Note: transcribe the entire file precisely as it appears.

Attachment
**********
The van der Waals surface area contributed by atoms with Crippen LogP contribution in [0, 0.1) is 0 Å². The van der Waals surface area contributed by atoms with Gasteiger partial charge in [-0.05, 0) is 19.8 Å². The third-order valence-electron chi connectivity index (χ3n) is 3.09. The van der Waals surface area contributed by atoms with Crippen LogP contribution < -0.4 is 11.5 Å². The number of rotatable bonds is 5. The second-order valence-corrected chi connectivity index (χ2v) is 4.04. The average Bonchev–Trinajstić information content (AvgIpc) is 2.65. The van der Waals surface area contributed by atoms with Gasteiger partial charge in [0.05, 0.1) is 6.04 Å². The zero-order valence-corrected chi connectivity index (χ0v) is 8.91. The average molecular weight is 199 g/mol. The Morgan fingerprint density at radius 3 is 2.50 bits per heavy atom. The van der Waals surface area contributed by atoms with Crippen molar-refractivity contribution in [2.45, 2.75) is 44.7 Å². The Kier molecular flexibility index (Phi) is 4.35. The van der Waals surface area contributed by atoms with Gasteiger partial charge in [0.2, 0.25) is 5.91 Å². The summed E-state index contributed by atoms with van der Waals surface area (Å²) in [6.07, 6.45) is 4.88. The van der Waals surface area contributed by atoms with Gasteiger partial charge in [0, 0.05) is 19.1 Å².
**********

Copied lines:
The van der Waals surface area contributed by atoms with Crippen LogP contribution in [0, 0.1) is 0 Å². The van der Waals surface area contributed by atoms with Gasteiger partial charge in [-0.05, 0) is 19.8 Å². The third-order valence-electron chi connectivity index (χ3n) is 3.09. The van der Waals surface area contributed by atoms with Crippen LogP contribution < -0.4 is 11.5 Å². The number of rotatable bonds is 5. The second-order valence-corrected chi connectivity index (χ2v) is 4.04. The average Bonchev–Trinajstić information content (AvgIpc) is 2.65. The van der Waals surface area contributed by atoms with Gasteiger partial charge in [0.05, 0.1) is 6.04 Å². The zero-order valence-corrected chi connectivity index (χ0v) is 8.91. The average molecular weight is 199 g/mol. The Morgan fingerprint density at radius 3 is 2.50 bits per heavy atom. The van der Waals surface area contributed by atoms with Crippen molar-refractivity contribution in [2.45, 2.75) is 44.7 Å². The Kier molecular flexibility index (Phi) is 4.35. The van der Waals surface area contributed by atoms with Gasteiger partial charge in [0.2, 0.25) is 5.91 Å². The summed E-state index contributed by atoms with van der Waals surface area (Å²) in [6.07, 6.45) is 4.88. The van der Waals surface area contributed by atoms with Gasteiger partial charge in [0, 0.05) is 19.1 Å².